NH Fish & Game is taking comments to allow bobcat trapping, after a 25 year hiatus, in response to a study by UNH biologists which determined there is a 5% surplus in population each year. (The surplus equates to approximately 77 animals being added to the total annual population.)
Trapping is a cruel and horrible way to die. According to information pulled from Born Free USA, "Body-crushing traps are used to capture or kill furbearing animals who are deemed a "nuisance" or who are valued only for the fur on their backs.
Once an animal is caught she may remain in the trap for several days before starving or dying from exposure. Snares are a wire noose and can cause trapped animals to slowly strangle to death. With leghold traps, an animal my chew off his own paw to escape, only to die days later from the injury." Bobcats and other animals do not deserve to die this way because we determine there's a "surplus." They don't harm anyone and they are not a nuisance, they are solitary, elusive and non-threatening.
The hiatus in trapping was a success and the population rebounded from a low of 200 to a high 1,400. However, their populations naturally fluctuate in response to variations such as heavy, snowy winters, which are very challenging to their survival, and car mortalities, among others.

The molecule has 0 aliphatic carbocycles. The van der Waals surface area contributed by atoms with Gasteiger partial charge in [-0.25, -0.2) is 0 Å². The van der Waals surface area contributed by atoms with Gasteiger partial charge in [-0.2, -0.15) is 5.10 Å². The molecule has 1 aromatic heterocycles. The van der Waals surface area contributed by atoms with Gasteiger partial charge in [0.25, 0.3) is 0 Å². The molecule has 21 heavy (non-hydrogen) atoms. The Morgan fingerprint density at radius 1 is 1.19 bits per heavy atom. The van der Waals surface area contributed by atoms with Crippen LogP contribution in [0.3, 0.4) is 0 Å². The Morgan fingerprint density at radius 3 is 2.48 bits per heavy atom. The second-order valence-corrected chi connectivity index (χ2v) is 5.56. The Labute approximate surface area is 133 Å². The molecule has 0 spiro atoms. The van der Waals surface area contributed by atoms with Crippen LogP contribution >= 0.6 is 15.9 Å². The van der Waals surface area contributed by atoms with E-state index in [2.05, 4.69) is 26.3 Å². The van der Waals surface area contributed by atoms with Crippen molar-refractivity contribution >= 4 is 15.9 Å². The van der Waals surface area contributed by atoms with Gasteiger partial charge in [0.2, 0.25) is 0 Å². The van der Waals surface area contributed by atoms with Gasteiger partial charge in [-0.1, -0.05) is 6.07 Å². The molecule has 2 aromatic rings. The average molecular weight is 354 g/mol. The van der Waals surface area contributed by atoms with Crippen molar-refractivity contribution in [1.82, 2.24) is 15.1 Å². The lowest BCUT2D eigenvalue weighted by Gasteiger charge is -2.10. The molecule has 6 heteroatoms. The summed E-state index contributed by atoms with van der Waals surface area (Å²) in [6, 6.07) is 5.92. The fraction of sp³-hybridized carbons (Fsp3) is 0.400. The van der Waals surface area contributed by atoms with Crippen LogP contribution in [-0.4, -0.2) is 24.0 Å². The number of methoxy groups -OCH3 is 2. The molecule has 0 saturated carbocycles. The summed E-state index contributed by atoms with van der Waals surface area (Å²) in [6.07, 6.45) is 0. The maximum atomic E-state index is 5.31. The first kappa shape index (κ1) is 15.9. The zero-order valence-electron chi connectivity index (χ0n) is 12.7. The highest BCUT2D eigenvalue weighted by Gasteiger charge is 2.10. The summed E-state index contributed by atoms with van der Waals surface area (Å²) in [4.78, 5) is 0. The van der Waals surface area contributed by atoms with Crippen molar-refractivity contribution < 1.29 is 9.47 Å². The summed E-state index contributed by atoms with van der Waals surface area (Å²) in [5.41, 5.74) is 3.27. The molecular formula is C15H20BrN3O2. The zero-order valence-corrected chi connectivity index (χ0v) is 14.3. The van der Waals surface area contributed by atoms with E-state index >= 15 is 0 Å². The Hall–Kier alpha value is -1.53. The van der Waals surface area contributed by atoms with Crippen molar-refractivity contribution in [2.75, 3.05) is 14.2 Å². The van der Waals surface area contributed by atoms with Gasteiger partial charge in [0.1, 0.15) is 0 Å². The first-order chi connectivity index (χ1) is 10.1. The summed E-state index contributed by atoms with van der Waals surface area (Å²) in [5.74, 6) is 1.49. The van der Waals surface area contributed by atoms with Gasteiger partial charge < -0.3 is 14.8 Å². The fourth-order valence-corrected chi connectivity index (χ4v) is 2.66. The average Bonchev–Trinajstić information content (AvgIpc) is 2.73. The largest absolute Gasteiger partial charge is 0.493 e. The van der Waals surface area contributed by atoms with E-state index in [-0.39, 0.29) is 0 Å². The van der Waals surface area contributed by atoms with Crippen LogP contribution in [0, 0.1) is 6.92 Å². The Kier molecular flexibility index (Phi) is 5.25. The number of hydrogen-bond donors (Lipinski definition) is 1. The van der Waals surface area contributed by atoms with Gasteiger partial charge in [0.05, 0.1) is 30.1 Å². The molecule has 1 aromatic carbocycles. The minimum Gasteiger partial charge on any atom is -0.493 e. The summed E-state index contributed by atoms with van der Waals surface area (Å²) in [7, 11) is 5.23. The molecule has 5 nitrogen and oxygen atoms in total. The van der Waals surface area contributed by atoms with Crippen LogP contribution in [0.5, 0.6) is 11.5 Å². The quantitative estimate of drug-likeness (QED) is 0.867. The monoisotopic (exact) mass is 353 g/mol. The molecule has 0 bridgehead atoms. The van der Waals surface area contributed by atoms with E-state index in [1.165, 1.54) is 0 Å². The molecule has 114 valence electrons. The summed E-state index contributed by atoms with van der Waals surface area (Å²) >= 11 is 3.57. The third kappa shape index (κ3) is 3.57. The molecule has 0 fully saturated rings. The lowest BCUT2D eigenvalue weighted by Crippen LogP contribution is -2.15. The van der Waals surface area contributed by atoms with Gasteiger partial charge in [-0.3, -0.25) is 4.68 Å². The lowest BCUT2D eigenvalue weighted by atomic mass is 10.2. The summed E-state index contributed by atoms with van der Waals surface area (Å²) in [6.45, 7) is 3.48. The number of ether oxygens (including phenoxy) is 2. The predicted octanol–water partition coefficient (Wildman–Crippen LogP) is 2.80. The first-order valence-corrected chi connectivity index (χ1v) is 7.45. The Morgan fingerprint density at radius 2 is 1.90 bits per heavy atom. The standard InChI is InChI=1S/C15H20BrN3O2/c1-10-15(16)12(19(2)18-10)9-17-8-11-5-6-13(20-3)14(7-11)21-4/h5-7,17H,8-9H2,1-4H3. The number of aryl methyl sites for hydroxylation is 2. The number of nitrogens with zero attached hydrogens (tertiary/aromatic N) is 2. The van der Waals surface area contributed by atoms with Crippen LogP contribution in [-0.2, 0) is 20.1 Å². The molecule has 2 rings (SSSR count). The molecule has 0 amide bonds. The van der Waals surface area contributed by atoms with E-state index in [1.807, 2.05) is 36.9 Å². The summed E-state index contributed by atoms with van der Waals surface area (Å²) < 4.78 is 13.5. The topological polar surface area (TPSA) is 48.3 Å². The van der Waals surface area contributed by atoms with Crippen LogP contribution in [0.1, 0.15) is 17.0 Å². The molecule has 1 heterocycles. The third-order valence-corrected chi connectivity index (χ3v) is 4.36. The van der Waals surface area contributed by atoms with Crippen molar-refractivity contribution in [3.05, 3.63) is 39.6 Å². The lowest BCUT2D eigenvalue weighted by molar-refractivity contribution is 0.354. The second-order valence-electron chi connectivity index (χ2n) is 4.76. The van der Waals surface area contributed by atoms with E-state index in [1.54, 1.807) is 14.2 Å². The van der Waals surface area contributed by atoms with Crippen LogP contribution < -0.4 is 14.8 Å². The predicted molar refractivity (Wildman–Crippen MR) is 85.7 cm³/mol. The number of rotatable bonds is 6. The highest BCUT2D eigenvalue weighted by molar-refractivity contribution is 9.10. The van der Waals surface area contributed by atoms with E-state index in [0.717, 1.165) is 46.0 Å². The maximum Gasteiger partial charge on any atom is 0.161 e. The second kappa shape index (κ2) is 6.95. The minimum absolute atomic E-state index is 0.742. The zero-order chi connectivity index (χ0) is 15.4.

The bobcat is an 'apex species' in NH and rather than tamper with the numbers to allow trapping of this beautiful and mysterious creature, we should let nature take its course to keep them in check. The 'surplus' might not exist every year. In addition, they help keep other species numbers in line allowing for a natural balance.
I guess the questions are: If they aren’t harming anyone and they aren’t a nuisance, who will benefit from this trapping? Why does it need to be done?
Please add your name to this petition to stop what seems to be a senseless and cruel means to an end.
Dear Mr. Ellingwood and Mr. Gustafson,
Attached is a petition against allowing Bobcat trapping in NH. The motivation to cruelly kill an animal that is neither a nuisance nor a threat is unclear.
As an apex predator in the state the Bobcat helps control other nuisance species populations and should remain untouched. Nature will undoubtedly manage the population. Let's let it take its course.
Thank you for your time.
New Castle, NH